inability to "cover" (both on conference territory and on
paper) the feast spread for conference-goers much must
be slighted. Staccato mention serves only to suggest a few
of the possibilities:

The National Conference of Jewish Social Work, which
in a one-day session reviewed the past and present and made
a "blue-print" for the future of Jewish social work. . . . The
Church Conference of Social Work which got down to cases
of joint efforts between social agencies and churches. . . .
The Association of Schools of Social Work with developing
plans to organize social work students in the interests of
articulateness and exchange of ideas. . . . The Committee for
the Prevention and Social Treatment of Blindness which set
up a real milestone on a march toward integration of service
to the blind with social programs for all those with special
handicaps. . . . The National Federation of Settlements
which carried out an "idea exchange," North to South, East
to West, especially on consumer problems, cooperatives, credit
unions. . . . The National Committee on Volunteers in Social
Work, with delegates from Texas, the Carolinas, New Or-
leans and the East to meet with volunteers of the North-
west. . . . The Western Conference of Public Welfare Of-
ficials which, in a specially called meeting, brought in other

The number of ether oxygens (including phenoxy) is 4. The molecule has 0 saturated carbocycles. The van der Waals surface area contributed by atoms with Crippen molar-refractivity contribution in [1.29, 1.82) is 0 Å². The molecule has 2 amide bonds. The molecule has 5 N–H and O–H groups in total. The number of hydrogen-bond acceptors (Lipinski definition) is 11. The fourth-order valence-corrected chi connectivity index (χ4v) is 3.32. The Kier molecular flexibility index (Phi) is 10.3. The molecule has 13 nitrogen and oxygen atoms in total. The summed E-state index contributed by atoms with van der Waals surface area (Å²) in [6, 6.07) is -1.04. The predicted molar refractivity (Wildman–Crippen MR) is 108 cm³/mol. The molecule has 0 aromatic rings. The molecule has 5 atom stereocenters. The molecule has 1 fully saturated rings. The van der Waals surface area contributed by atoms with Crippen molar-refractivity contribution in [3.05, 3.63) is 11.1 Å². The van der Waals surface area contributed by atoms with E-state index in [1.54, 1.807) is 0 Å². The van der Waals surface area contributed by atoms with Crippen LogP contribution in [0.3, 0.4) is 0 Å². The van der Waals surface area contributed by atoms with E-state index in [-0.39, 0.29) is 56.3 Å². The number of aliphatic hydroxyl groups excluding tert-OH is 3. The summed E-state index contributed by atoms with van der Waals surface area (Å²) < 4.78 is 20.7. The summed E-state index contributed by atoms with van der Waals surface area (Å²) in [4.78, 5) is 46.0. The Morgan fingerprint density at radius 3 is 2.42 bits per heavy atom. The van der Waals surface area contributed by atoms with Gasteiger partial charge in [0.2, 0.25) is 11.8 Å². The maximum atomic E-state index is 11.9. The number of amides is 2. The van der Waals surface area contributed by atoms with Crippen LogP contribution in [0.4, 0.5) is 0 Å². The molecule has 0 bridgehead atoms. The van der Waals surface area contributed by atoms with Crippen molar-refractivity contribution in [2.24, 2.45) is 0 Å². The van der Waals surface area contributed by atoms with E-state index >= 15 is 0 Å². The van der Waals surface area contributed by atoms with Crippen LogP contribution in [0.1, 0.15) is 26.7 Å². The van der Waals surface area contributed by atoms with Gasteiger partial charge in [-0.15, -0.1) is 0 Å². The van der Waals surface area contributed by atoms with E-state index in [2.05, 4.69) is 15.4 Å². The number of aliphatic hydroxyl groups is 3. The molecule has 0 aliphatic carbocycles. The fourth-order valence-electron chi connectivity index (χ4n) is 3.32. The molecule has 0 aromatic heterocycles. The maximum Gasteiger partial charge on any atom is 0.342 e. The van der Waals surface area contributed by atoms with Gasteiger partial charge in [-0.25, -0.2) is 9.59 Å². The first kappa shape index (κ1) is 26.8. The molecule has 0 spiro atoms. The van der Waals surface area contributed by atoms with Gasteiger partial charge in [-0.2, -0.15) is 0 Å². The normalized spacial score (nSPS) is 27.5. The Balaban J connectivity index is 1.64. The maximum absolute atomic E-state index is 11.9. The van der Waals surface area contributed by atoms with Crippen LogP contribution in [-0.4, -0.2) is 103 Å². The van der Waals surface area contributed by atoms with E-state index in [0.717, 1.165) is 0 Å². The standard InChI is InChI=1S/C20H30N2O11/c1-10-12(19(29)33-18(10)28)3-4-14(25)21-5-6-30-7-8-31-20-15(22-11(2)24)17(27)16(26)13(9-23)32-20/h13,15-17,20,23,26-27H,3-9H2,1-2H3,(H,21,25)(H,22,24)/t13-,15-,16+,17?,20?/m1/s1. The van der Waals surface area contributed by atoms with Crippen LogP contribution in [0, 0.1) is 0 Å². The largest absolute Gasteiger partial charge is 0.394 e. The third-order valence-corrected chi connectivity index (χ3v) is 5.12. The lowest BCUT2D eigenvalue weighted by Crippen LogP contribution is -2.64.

state officials to demand federal support for migrants and
non-settled. . . . The Social Worker's Committee for the
Spanish Democracy which faced the challenging need to raise
$3000 from social workers toward a relief ship, scheduled to
sail this summer.

The session of the American Association of Medical So-
cial Workers where Dorothy Deming of New York and
Ruth E. Lewis of Washington University put cards on the
table on the working relationship between medical social
workers and public health nurses. . . . The distinguished ad-
dress of Dr. Samuel W. Hartwell of Buffalo at the dinner of
the American Association of Psychiatric Social Workers. . . .
Likewise the presidential address of Stanley P. Davies of New
York before the Family Welfare Association of America.



If anyone left the Seattle conference without attending
tin- Social Work Publicity Council's Follies and giving a
good look at the exhibits and consultation services, his luck
or his judgment was bad. If there is one thing which social
workers have learned in the last decade, it is how to snap
out a vaudeville program at least, such was the evidence
of the 1938 Follies. Efforts at "funning" in past confer-
ring all were outdone by this year's performance. The
Chicago team of Barbara Abel, versifier, and Helen Baker
and Audrey Hayden, performers, placed a nice peak on
tine with The Clean Up. "Social workers ain't like